Working on a library counter and looking after a baby actually have a lot in common. Like what, you ask? Well let me tell you…
- Constant interruptions – not much explanation needed really, the half finished labelling job/half empty dishwasher says it all.
- Complex systems/information – library catalogues, online renewals, they can be complicated although there is a growing UX (user experience) movement in librarianship seeking to make library stuff work more better. In baby land, pretty much every thing is complex, mainly due to too much choice, but some things are just plain complicated. Cloth nappies, I’m looking at you.
- Unsociable hours – library users and babies want a 24/7 service, simple as that.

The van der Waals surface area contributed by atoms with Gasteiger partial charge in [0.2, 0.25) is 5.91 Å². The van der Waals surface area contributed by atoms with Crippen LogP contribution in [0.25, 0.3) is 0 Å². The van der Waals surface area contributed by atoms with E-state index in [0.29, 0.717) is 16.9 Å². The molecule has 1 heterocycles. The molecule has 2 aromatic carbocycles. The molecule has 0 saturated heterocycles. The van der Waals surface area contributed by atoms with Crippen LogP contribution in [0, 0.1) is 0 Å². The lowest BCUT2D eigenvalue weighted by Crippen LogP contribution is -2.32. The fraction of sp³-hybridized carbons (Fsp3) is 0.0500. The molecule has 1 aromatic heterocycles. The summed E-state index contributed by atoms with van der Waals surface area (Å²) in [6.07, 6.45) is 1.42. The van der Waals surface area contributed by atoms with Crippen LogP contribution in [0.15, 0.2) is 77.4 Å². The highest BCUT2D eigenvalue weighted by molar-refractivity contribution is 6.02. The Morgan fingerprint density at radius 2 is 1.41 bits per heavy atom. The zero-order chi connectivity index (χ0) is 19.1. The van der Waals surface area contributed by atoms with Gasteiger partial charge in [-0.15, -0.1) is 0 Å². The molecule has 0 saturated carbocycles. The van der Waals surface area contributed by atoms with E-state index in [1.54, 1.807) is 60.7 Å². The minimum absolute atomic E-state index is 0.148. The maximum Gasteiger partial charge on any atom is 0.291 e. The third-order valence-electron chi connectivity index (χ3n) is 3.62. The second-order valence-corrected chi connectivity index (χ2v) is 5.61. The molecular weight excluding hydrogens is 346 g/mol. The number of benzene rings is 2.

- Acronyms – DD, DS, DH, STTN, CC, RDA, OA, OPAC, LCSH.* Parents and librarians love our acronyms!
- Dealing with puzzling problems – in the library this takes the form of inquiries. The book I want is not on the shelf – where is it? My singing teacher wants me to get the music for this piece, called (insert unintelligible foreign language song title here), I think it’s by Mozart, but I’m not sure. At home, there are lots of puzzles, the main one being, why is baby grumpy?
- Manual handling required – Babies and books (and orchestral sets and scores and printer paper) require carrying around. Though I’ve gotten better results from baby power lifting.
What else? Leave me a comment and I will reply in four months. [Post originally drafted in October (four months ago)…]
*Dear Daughter, Dear Son, Dear Husband, Sleep Through The Night, Controlled Crying, Resource Description and Analysis, Open Access, Online Public Access Catalogue, Library of Congress Subject Headings